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Viral Technology Past, Present, Future

Methyl

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Introduction

Since the birth of the computer virus over a decade ago, there has been many additions to the reseviour of available technologies to incorporate into a virus. However, the effectiveness of each technology is no longer questioned, a super virus is assumed to have basically all the technologies known to man.

This should not be however. All technologies have drawbacks, wether it be in space or speed, or even endangerment of the well-being of the virus itself. To help correct this, this paper hopes to cover most (if not all) current and old technologies in general, used for viruses. The original reasons for the technological development will be given, along with a short summary of what the technology is and the problems in deciding wether it is still usefull in todays world.

I also hope to cover a few of the main technologies used in AV software, as well as providing some insight as to where viral technology is heading for the future, and the same goes for AV technology too, because they are both inextricably linked... as one progresses the other progresses in a similar manner.

Tunneling

Let us begin with the simple technology of tunneling :) Tunneling was originally created to bypass a class of virus detection products known as behaviour blockers (one you would find most commonly mentioned in the old school virus magazines would be FluShot+).

Behaviour blockers work by staying resident and hooking into the major interrupt vectors such as i13 and i21. Then, the behaviour blocker monitors calls to these interrupts to check for strange sequences (ie: open file, move to end of file, write, move to beginning of file, write, close... this may indicate a virus infection in progress, or otherwise just the read/write access opening of an executable file), for just totally unjust functions (direct disk writes from an unauthorized program).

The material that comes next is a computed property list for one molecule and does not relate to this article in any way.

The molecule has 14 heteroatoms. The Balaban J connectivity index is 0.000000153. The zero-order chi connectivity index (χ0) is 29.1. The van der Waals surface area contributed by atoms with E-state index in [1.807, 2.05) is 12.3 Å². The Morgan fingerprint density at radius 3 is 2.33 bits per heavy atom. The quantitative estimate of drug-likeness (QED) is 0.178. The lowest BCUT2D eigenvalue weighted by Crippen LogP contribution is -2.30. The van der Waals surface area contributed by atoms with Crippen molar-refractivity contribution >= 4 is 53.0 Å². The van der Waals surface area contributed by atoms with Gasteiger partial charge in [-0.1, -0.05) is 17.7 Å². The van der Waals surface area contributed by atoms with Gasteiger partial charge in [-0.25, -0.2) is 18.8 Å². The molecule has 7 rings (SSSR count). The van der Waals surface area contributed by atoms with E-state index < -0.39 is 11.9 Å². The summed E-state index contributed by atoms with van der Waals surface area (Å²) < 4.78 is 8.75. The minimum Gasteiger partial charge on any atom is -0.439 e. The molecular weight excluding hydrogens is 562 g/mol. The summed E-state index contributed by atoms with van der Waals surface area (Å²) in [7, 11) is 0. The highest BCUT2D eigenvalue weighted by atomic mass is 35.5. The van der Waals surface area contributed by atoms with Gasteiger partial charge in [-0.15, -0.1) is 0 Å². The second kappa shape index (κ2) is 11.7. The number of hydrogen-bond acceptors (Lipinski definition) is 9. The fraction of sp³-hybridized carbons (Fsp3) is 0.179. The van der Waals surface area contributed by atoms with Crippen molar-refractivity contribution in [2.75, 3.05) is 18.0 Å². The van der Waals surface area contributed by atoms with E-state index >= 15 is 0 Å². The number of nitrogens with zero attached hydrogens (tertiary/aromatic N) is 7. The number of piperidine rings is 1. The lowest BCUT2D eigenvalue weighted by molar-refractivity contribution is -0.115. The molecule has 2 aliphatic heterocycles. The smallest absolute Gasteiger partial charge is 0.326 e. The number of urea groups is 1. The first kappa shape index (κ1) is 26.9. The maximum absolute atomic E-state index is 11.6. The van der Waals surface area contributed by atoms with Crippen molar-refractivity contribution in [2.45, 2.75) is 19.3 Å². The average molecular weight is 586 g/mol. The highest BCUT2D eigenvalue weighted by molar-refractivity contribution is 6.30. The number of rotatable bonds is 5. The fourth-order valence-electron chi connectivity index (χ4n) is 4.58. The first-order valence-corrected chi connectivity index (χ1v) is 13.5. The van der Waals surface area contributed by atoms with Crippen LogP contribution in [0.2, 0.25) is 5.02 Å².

In todays world however, behaviour blockers are not so common... of course there are stupid programs which scan files for viruses as they load up, however this is mainly what they are restricted to, because users hate false alarms (the only way to avoid them is to authenticate certain files... and users don't like spending time protecting their system either). Of course, glaring exceptions such as VSAFE and TBAV come to mind, however their general usage would be little. Remember however that VSAFE is simply the resident monitor for Central Point Anti Virus, which is most probably a widely used product.

So lets say you do use tunneling... what are the downsides. The obvious points are that it increases the size of your virus, and may also slow it down on initial loadup. Apart from that, tunneling still doesn't work too often (depending on what form you use), usage of tunneled interrupt vectors MAY increase virus size even more, and if they are incorrect, could crash your virus. Also, if your tunneling method can be caught out (such as single step tunnelers), then you may have CPU compatability or AV detection problems to deal with as well.

To face the facts however, in DOS at least, behaviour blockers are of no major threat since they are so little often used. Also, tunneling can be a dangerous practice... for its various reasons. So is tunneling still a usefull weapon for your virus to carry? I think not.

Anti-Tunneling

Anti-tunneling has been around just about as long as tunneling itself... and was originally used by the AV to defend against virus tunneling attacks. Even then, it is still barely used, even less so than tunneling in AV. Too bad for the AV however, that anti-tunneling has been turned against them... viruses can now use anti-tunneling code to prevent AV from EVER being able to tunnel past virus stealth, and also to stop other virus tunnelers from interfering with interrupt hooking mechanisms.

How many AV tunnel? Not many at all... however an outstanding example of a stupid tunneler is in F-PROT's VIRSTOP resident file monitor (it is a file scan on access TSR, rather than a behaviour blocker). This silly program tries to use single step tunneling to go through the interrupt chain in an effort to bypass virus stealth and also maybe work oout what version of DOS is being used so as to be compatible as possible. However, if the tunnel fails, then VIRSTOP will refuse to load (however there are command line options to disable this feature). The fact is, however, that if your virus uses anti-tunneling, VIRSTOP will not load into memory and most likely the user will just ignore the error message ;)